WAN-IFRA

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Google partners with French journalism school

Google partners with French journalism school

Although Google has occasionally rubbed the press the wrong way in the past, it is now launching a new partnership with a French journalism school to encourage digital journalism.

In the U.S., Google's relationship with the press has previously been strained. The company aggregates news stories from around the world on its Google News feature. The press has taken issue with it before, such as the incident two years ago when Google was under scrutiny for profiting from content produced by news editors, magazine publishers, and the Associated Press.

Forbes.com Chief Executive Jim Spanfeller claimed that Google's business model is "parasitic", a statement refuted by the company's Marissa Mayer. She testified in front of the U.S. senate in May 2009, arguing that the company provided a valuable service to newspapers by guiding consumers to the news stories they sought.

Google has had run-ins with French press as well. In 2005, Agence-France Presse filed a copyright case against Google News for publishing what it claims was "unauthorized" APF material. The suit ended in a settlement in 2007 with both sides announcing a new partnership.

Recently, Google has made moves to foster a more positive relationship with the French press. On May 26, 2011, Google announced that it is partnering up with Science Po's journalism school. The partnership includes scholarships and the creation of a technology-focused "Innovation in Journalism" prize awarded to a student in one of the 13 recognized French journalism schools.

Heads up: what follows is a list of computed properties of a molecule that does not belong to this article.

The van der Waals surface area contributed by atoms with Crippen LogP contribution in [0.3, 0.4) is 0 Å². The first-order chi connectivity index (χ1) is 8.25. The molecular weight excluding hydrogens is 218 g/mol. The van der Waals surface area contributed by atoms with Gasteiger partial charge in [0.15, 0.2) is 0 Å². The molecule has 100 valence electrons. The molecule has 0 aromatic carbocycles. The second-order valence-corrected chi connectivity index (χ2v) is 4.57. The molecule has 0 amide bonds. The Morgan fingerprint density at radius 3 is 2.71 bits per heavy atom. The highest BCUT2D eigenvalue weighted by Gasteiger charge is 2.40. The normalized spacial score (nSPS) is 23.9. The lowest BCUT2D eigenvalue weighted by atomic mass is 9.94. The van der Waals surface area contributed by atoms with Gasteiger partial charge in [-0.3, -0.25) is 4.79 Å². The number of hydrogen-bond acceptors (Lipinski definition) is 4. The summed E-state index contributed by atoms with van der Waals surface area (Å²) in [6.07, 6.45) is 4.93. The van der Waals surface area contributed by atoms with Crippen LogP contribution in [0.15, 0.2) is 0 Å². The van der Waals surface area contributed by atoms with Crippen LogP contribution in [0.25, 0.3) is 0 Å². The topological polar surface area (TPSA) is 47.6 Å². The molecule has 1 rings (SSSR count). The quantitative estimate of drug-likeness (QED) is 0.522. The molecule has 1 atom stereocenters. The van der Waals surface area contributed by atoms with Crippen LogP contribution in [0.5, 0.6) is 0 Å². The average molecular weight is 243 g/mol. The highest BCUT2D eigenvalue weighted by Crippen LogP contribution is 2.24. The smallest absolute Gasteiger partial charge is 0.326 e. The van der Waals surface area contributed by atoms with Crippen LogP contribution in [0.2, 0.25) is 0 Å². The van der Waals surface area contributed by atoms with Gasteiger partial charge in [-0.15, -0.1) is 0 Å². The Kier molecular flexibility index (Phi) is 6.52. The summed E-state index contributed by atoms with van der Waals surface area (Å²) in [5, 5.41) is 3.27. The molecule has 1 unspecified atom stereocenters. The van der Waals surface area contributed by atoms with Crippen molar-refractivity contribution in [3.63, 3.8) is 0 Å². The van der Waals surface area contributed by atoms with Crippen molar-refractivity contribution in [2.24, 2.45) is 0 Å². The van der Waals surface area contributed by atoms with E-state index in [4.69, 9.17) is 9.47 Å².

The partnership is also meant to emphasize Internet use in journalism. An engineer from Google will teach master students SEO (Search Engine Optimization) techniques, which increase journalists' visibility on digital mediums.

The head of Google France explains that the partnership will "promote and help digital journalism". The move could prove to be positive, allowing French newspapers to adapt to digital innovation. Newspapers everywhere are rethinking their digital business models and the French press has struggled to adapt as print sales flag. Some French publishers have even adapted a "digital kiosque" as an alternative to Google News. However, the partnership has also been viewed with skepticism. Zorgloob.com likened the new partnership with the journalism school to Google's plans to open a European Cultural Center in Paris to appease the French government. Regardless of perceptions of the decision, Google's new partnership is an undeniable step in the digitization of the French press.

Paid Content, CNet News, Zorgloob.com, CNMJ, NYTimes


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Author

Florence Pichon

Date

2011-06-06 14:29

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